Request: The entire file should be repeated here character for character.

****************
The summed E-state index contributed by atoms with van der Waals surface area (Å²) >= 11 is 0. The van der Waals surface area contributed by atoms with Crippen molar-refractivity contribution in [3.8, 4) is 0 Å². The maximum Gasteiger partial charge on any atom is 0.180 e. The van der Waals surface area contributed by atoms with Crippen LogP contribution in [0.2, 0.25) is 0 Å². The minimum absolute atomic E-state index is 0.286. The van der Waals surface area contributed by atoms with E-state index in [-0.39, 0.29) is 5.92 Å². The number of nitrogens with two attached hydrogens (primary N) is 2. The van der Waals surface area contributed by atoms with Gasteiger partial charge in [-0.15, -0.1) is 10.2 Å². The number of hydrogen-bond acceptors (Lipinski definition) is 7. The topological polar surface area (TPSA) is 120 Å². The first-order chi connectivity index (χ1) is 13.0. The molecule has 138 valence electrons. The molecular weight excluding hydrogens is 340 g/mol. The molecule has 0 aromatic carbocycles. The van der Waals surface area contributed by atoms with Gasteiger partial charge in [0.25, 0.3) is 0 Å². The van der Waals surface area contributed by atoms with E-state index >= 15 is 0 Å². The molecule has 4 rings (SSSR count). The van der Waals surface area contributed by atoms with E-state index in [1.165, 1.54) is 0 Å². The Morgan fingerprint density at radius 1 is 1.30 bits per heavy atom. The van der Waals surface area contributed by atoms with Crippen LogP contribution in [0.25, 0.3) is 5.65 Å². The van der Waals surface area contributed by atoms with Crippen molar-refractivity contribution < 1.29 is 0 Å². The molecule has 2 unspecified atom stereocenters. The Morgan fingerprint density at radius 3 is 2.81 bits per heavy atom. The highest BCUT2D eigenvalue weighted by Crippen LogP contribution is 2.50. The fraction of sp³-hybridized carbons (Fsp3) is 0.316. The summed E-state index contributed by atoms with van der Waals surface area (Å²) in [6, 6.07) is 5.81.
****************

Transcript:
The summed E-state index contributed by atoms with van der Waals surface area (Å²) >= 11 is 0. The van der Waals surface area contributed by atoms with Crippen molar-refractivity contribution in [3.8, 4) is 0 Å². The maximum Gasteiger partial charge on any atom is 0.180 e. The van der Waals surface area contributed by atoms with Crippen LogP contribution in [0.2, 0.25) is 0 Å². The minimum absolute atomic E-state index is 0.286. The van der Waals surface area contributed by atoms with E-state index in [-0.39, 0.29) is 5.92 Å². The number of nitrogens with two attached hydrogens (primary N) is 2. The van der Waals surface area contributed by atoms with Gasteiger partial charge in [-0.15, -0.1) is 10.2 Å². The number of hydrogen-bond acceptors (Lipinski definition) is 7. The topological polar surface area (TPSA) is 120 Å². The first-order chi connectivity index (χ1) is 13.0. The molecule has 138 valence electrons. The molecular weight excluding hydrogens is 340 g/mol. The molecule has 0 aromatic carbocycles. The van der Waals surface area contributed by atoms with Gasteiger partial charge in [0.25, 0.3) is 0 Å². The van der Waals surface area contributed by atoms with E-state index >= 15 is 0 Å². The molecule has 4 rings (SSSR count). The van der Waals surface area contributed by atoms with E-state index in [1.165, 1.54) is 0 Å². The Morgan fingerprint density at radius 1 is 1.30 bits per heavy atom. The van der Waals surface area contributed by atoms with Crippen LogP contribution in [0.25, 0.3) is 5.65 Å². The van der Waals surface area contributed by atoms with Crippen molar-refractivity contribution < 1.29 is 0 Å². The molecule has 2 unspecified atom stereocenters. The Morgan fingerprint density at radius 3 is 2.81 bits per heavy atom. The highest BCUT2D eigenvalue weighted by Crippen LogP contribution is 2.50. The fraction of sp³-hybridized carbons (Fsp3) is 0.316. The summed E-state index contributed by atoms with van der Waals surface area (Å²) in [6, 6.07) is 5.81.